The word 'strategy' was extensively used by the armed forces originally. In war the two warring factions plan ahead by taking into account what the opponent is expected to and strategize accordingly to overcome him. In business, there is no enemy or opponent as such, but there are many factors, which would affect the business adversely, thus strategic planning assumes significance in business management. The term strategy began to be used in business with the increase in competition and complexity of operations. McFarland defines Strategy as " executive behavior whose purpose is to achieve success for the company or personal goals in a competitive environment, based on the actual or probable actions of others." Strategy is also defined as 'a complex plan for bringing the organisation from a given posture to a desired position in a future period of time'.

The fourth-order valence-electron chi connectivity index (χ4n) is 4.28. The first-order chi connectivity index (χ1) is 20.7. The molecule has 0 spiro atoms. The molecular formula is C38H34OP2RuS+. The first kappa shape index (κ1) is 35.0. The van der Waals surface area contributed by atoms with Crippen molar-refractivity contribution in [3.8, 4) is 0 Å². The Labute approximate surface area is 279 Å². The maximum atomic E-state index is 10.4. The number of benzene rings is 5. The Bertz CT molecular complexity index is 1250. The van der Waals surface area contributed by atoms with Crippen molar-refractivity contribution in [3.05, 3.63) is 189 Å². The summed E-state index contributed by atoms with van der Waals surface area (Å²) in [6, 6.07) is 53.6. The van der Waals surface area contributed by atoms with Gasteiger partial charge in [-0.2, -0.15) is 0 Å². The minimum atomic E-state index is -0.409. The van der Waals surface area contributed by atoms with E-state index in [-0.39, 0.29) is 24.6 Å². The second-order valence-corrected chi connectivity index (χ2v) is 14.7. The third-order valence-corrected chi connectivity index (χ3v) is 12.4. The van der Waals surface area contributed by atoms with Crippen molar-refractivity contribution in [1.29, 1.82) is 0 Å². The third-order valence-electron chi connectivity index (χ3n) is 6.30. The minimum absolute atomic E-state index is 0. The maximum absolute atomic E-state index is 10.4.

Thus the purpose of strategies is to determine and communicate a picture of the kind of enterprise that is envisioned, through a system of major objectives and policies. Strategy is normally influenced by both external and internal considerations. The external factors that influence a strategy include the competitive environment and overall industry standards; the company's market opportunities and threats and the societal, political and regulatory factors. The primary internal considerations are the strengths, weaknesses, and unique capabilities; the managements philosophies, and ethics and personal ambitions of the manager and the organizations culture and shared values. A good strategy would address both the external and internal considerations effectively and would lead to continued advantage and enhanced performance of the company in terms of business growth.